The reinsurance scheme hopes its new flood resilience scoring could help underpin future insurer pricing

Installing property flood resilience (PFR) measures helps ensure “less damage to people’s homes” and saves insurers money on claims - however, the industry is “not currently able to recognise that benefit”, according to Flood Re’s communications and transition director, Dermot Kehoe, speaking exclusively to Insurance Times.

The Flood Hub, a flooding resource site for communities in the north west, noted that PFR measures include flood barriers, air brick covers, one-way weep valves or non-return valves, raised electric access points and a more considered choice around building materials, to name a few.

To encourage greater take up of PFR tools, and therefore reap the available financial benefits linked to reduced claims severity, Flood Re has established what it believes is its first “vital building block” - the creation of a scoring mechanism that reveals a property’s resistance to flood damage.

Flood Re and the Environment Agency (EA) commissioned the Middlesex University Flood Hazard Research Centre to create this flood resilience scoring methodology in 2022.

Designed to assess property flood risk for buildings that have been fitted with flood resilience measures, this scoring system underpinned a pilot scheme Flood Re initiated in East Peckham, Kent, between October 2022 and February 2023.

In East Peckham, residents regularly face pluvial and fluvial flooding due to the village’s proximity to the River Medway, the Coult Stream and the River Bourne.

Exactly 30 properties participated in the pilot, including terraced, semi-detached and detached buildings that covered five different flood resilience and recoverability scenarios.

The PFR steps displayed in these properties ranged from having no measures installed at all, to buildings having 60cm of protection - this allows up to 5mm of internal leak damage only.

The properties chosen for the pilot were selected from the EA’s PFR scheme, which provides PFR measures such as flood doors, non-return valves and flood barriers to homeowners that have experienced previous internal flooding or for properties that are considered a significant flood risk.

Following the initial pilot duration, Middlesex University will now use its new methodology to score the participating properties and produce a prototype Flood Performance Certificate (FPC) for each building - this can then be used by insurers, lenders, local authorities and individuals to compare homes’ resiliency to flooding.

Similar to Energy Performance Certificates, FPCs aim to provide a clear overview of the flood risk posed to a property and what action can be taken to mitigate the risk.

The Social Market Foundation initially launched the concept of FPCs in 2018. Flood Re formally backed the use of FPCs in December 2020 by designing a blueprint around how they could be used.

The ABI approves of FPCs.

A spokesperson told Insurance Times: “As the risk of flooding continues to increase due to climate change, it is vital more is done to better protect communities and make them more resilient to flooding.

”The introduction of Flood Performance Certificates is one way of improving the use of resilient building measures and to improve customer awareness of their flood risk.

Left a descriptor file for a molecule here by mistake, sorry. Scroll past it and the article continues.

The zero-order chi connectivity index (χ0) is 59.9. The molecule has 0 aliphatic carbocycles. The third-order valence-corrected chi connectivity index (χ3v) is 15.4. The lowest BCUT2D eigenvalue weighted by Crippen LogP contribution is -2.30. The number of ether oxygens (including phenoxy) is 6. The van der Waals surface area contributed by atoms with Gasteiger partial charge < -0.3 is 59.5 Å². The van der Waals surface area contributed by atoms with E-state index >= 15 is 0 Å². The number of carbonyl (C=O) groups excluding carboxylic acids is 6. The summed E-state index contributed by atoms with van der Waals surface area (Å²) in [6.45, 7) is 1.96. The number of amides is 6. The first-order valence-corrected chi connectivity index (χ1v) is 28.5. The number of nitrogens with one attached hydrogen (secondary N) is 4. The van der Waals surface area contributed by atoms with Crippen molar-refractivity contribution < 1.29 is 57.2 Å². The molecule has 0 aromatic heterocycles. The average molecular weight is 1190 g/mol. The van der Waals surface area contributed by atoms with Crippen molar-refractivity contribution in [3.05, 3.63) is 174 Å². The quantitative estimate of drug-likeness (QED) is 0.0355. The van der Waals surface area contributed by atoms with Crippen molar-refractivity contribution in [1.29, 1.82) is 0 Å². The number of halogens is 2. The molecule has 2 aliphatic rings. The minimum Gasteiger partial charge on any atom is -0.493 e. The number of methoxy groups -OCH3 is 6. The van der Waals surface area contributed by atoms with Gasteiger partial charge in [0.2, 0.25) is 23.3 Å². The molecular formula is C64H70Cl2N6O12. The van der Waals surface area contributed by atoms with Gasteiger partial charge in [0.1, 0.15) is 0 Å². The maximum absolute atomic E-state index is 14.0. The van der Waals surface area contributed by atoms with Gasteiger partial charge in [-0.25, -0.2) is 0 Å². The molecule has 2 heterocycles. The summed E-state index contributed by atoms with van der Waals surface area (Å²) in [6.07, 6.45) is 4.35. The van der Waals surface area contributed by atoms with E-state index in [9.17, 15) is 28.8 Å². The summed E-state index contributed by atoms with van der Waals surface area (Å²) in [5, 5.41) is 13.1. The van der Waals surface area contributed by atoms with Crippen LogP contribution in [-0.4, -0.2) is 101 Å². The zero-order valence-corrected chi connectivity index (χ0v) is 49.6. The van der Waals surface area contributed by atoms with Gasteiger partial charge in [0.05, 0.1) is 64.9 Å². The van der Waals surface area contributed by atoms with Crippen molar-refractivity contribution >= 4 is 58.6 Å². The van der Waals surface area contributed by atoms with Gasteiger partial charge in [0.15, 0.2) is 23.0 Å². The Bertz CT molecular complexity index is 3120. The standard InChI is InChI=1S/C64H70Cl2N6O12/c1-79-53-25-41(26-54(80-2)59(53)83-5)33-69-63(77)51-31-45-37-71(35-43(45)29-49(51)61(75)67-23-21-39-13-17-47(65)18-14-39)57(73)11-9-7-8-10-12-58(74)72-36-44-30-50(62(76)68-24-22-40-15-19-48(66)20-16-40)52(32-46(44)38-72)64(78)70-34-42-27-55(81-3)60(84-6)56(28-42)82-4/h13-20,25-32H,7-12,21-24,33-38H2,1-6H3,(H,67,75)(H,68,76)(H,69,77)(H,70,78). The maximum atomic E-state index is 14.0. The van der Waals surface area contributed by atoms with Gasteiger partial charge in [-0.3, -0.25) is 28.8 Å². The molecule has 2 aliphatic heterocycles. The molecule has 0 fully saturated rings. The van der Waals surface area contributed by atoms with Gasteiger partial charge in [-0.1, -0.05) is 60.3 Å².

”However, further work is needed to consider practical and implementation issues. We and our members remain committed to working with government and customers to help society adapt and be more resilient to volatile weather.”

Still ‘a lot more work to be done’

Flood Re’s final report associated with the East Peckham pilot is due to be completed this month (March 2023).

Following this, the reinsurance scheme hopes to make the scoring methodology provided by Middlesex University “useable across Britain”, to incentivise homeowners to repair properties in a way that is resilient to future flooding and reduce the stigma it believes is associated with flood risk.

Flood Re believes the scoring system can also create quicker recoveries for insureds and reduce insurers’ costs around having to source alternative accommodation, for example.

Kehoe added that the end “aspiration” of the pilot project is for insurers to eventually price policies dependent on these scores.

However, before insurers can change their pricing models, there is “a lot more work to be done”.

This includes developing a “proper, full methodology” by conducting similar pilots across different geographies and flooding types - to accommodate river, surface and coastal flooding, for example - as well as completing ”academic research and hydrological modelling”.

Flood Re is additionally encouraging insurers, lenders and model providers to offer their suggestions on potential minimum viable products to combat flood risks, following the publication of its report later this month.

Kehoe expected this follow up work to be finished over the next 18 to 24 months.

‘Great triumph’ so far

Looking ahead, Flood Re is planning to further scale its scoring initiative by exploring the creation of a complimentary smartphone app. It also wants to consider intangible flooding influences, whereas the East Peckham pilot focused on physical characteristics in the home.

Despite the work Flood Re is currently doing, Kehoe highlighted that he would be “concerned” whether the “PFR sector could cope” if there was a “big flood event” because this would create “real strains” on supply chains. He attributed this to the fact that “flood risk is getting worse thanks to climate change”.

Although the East Peckham pilot signalled only the first phase of Flood Re’s scoring mechanism project, Kehoe is pleased with the programme’s progress to date. He described the pilot as a “great triumph”.